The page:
This means that Śiva's concentration is not on the outer surface of the skin, but on a more internal sensation, close to the root of the nose; it appears so also by yet another name, bhrūmula, the root of the eyebrows. In the Saubhāgyalaksmī Upanisad, the description of ĀJñā Chakra consists of three parts: 1) the innermost part of the roof of the mouth, 2) the root of the nose, and 3) the middle of the eyebrows; which are located at the same levels of: 1) the fourth ventricle and pituitary gland, 2) aqueduct of the midbrain, and 3) third ventricle and pineal gland . Thus, yogic knowledge and powers do not come by merely squinting, but by absorbing the mind and breath, without forcing any eye movement, in the inner area between the roof of the mouth and upwards towards the middle of the eyebrows; roughly where the pituitary gland is located.
Still, the last question remains: How did Śiva use his third eye to overcome kāma? For a trained yogin, concentrating on the third eye causes "the convergence of the eye-balls to a near point in the body [until it] stretches the lateral rectus muscles of the eye-balls, and stimulates the ciliary ganglia which are in close connection with them in the orbit. The current, generated by this stimulus, is carried along the various fibres of the Vagus through the superior cervical ganglion of the sympathetic chain" . By activating the sympathetic nervous system, the conditions for sexual arousal are no longer met, and the yogin gently shifts towards a mental mode of "fight or flight"; yet, the yogin does not fight nor fly, but remains seated in meditation. The yogin's tapasyā creates an auto-suggestion which enables him to alter between the two fires, that of tapas and of kāma, through manipulating his autonomic nervous system; when kāma grows strong, he activates the sympathetic nervous system, and then switches back to activating the parasympathetic system. This dance of balance allows him to return to his relaxed trance. In conclusion, I have suggested that an experienced yogin is able to control his autonomic nervous system, to the extent that he can diffuse and dissolve sexual arousal (which is caused by kāma). Through the encounter of Śiva and KāMadeva, I pointed out that the technique for such an ability is possibly the Śambhavī mudrā;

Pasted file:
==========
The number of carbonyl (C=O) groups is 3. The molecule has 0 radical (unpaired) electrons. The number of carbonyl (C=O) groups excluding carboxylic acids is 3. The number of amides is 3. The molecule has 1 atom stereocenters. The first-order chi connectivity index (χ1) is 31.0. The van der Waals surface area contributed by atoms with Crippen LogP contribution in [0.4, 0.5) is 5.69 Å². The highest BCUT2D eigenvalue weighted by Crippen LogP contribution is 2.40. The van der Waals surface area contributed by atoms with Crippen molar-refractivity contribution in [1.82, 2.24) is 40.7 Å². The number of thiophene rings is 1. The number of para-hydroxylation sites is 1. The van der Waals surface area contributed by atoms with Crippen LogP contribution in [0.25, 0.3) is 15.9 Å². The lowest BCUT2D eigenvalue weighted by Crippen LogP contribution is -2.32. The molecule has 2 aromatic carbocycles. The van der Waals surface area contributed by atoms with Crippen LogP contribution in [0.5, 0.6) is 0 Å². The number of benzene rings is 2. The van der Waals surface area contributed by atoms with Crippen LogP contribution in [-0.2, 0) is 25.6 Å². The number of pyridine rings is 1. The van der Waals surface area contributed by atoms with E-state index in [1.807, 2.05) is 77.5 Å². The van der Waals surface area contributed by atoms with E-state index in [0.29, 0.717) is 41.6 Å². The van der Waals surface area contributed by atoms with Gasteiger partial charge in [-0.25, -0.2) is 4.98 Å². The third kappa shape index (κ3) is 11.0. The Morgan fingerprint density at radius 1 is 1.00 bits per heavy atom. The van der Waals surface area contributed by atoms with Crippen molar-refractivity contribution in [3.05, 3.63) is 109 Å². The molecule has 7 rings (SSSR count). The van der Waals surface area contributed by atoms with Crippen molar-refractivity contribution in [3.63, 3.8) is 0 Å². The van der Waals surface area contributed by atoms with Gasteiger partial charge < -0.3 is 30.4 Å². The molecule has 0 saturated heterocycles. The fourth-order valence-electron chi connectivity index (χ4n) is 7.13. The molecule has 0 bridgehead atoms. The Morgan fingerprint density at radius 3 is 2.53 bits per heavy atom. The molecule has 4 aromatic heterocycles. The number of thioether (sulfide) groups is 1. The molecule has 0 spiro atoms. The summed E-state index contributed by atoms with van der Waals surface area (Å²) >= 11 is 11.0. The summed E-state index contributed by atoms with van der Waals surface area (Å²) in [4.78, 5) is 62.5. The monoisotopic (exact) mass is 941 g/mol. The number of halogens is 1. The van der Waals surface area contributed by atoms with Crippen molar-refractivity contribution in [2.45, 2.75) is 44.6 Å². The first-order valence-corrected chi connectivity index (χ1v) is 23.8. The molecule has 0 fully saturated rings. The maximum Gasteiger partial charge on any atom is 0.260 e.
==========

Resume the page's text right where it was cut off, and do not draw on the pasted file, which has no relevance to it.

It consists of:
1) Concentration on the area between the eyebrows and the
root of the nose.
2) A cessation of breath and
3) An auto-suggestion to remain in trance during the activation of the sympathetic nervous system.
I wish to add that there cannot be complete correspondence between the third eye and the pituitary gland; The third eye is part of the yogic subtle body (sūksma śarīra, while the anatomical parts of the nervous system are in the domain of the physical body (sthūla sarīra). My motivation in such a reading is to dissolve the clear-cut discursive boundary between the symbolical and the physiological; this boundary, as I see it, results from designating the theoretical aspects of yoga to the field of "Spirituality", a distinctly modernist discourse, which mystifies the yogic experience to the extent that the theory of the sthula is often left unexamined. By decoding and combining the ancient corpus of yogic theory and practice with contemporary knowledge, it is not only that we can better understand how yogic techniques work, but we can also adapt better these ancient methods to our contemporary social and cultural context; whether it be for the sake of therapy, self-development or scientific research.